Literature is one of the most powerful and efficient instruments through which we can express our feelings and thoughts. It may involve experiences or fantasies. In this respect, literature is very important, especially for people who research social history. Incidents, like natural disasters, affect social life providing profound materials to literature because of their deep impressions on people, thus literary works provide important data to the people who are engaged in social history or investigate the effects of social incidents on people. Indeed, most of these data are subjective; but still, in a way they reflect reality. Therefore, a more correct approach is to consider literary works as instruments that articulate the feelings of people rather than historical facts.
As in many post-disaster era, some literary works were also written after the earthquakes that affected Istanbul. As far as we know, the earthquakes that inspired epics and poems in the Ottoman period were the ones that occurred in 1766 and 1894. There are five epics in total about the 1766 earthquake, two of which were written in Armenian language by Armenian folk poet Minas Ceryanoğlu and an Armenian doctor from Kütahya named Bedros or Petro.1
On the other hand, the 1894 earthquake inspired two epics, one of them by Halid Efendi, a student at Fatih Military School at the time of the earthquake and the other being anonymous; a poem by Tevfik Fikret, which was dedicated to his son Haluk,2 and a verse by Poet Eşref that satirizes the aftermath of the earthquake. Numerous poems were written about the 1999 Earthquake, which is the last great earthquake that affected Istanbul.3 However, those do not specifically mention Istanbul.
The most prominent matter in the earthquake epics and poems are the experiences during and after the quakes. These works, some of which involve the day and time of the earthquake, try to narrate the shock and panic state that dawned upon people from the earthquake and the pain that followed it. Minas Ceryanoğlu, who narrates the 1766 earthquake effervescently, expresses that “everyone rushed out to the streets with bare feet and without headscarves”, that many people had “lost their minds” and gone crazy.” In the second epic that he wrote in Armenian, he says that everyone sat together, cried and mourned their loss by throwing dirt over their heads. On the other hand, Bedros depicts what people went through and suffered on the 22nd May 1766 earthquake that occurred on the 11th day of May in 1215 according to Armenian calendar as follows:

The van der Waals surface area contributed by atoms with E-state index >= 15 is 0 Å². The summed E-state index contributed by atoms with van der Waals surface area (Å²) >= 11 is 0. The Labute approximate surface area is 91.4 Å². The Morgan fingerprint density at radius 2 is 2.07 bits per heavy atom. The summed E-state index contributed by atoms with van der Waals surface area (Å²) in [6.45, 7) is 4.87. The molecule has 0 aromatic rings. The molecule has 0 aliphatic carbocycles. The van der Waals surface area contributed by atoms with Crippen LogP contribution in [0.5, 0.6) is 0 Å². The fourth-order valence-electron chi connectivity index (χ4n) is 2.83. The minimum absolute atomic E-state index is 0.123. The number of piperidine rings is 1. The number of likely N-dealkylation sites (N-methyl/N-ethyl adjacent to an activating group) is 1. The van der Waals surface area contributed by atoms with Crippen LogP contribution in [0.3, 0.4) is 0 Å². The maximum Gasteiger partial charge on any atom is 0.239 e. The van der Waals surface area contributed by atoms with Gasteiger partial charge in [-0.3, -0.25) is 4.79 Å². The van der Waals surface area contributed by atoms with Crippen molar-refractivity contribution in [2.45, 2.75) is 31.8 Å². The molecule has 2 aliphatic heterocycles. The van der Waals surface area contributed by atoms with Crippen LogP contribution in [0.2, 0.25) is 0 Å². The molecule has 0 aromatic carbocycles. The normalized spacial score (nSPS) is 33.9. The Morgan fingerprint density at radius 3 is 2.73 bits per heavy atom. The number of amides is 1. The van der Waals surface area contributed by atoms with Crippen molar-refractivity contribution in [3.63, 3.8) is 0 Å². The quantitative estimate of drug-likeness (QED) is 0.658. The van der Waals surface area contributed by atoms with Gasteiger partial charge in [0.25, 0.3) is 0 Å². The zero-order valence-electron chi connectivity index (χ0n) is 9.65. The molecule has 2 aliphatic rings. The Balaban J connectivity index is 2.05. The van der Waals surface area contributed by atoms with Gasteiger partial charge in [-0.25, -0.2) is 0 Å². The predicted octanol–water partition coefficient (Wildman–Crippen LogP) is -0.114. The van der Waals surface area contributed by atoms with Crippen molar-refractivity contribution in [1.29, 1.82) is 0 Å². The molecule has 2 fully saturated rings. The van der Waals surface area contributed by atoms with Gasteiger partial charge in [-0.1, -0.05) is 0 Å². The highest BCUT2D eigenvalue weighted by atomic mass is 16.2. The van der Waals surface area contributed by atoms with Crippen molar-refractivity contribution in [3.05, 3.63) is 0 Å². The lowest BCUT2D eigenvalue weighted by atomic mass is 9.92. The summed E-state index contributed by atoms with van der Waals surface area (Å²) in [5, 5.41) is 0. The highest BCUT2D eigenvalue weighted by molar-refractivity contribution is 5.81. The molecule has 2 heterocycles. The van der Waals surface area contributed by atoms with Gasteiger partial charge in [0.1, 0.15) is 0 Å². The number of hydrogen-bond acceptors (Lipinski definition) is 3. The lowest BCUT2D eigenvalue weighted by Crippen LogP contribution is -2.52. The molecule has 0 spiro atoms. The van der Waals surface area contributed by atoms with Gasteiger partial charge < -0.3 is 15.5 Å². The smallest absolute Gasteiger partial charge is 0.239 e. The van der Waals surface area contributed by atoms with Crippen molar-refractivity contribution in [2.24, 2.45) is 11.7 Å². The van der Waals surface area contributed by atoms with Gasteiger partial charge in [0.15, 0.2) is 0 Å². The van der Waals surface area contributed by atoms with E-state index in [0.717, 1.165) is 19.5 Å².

From all around, cries and wailing arose
Mothers and children suffer beyond words
Praying to God, “Please show mercy to us”
I looked at the mansions at the shore
Many people got in their boats in shock
Wondering where to go, the sea or the land?
So many people perished, lamenting in anguish
So many animals perished, dropping like flies
As we were all being sunk into the earth
The dead rotted away without gravestones
Many local, many wretched perished away
People filled with agony, wandering around
Many homes, many arches perished
Many people perished into the afterlife
Gracious Lord turned away from us
An unbearable wailing gathered above
And like the petals of a faded rose
Shed over this lovely precious city
A similar picture is drawn in the epic about the 1894 Earthquake in Halid Efendi’s Hareket-i Arz Destanı (The Earthquake Epic). This epic involves the date and time of the earthquake and details of the aftermath. One third of this epic which consists of 21 verses tells the moments of fear, panic and the sufferings endured during the event: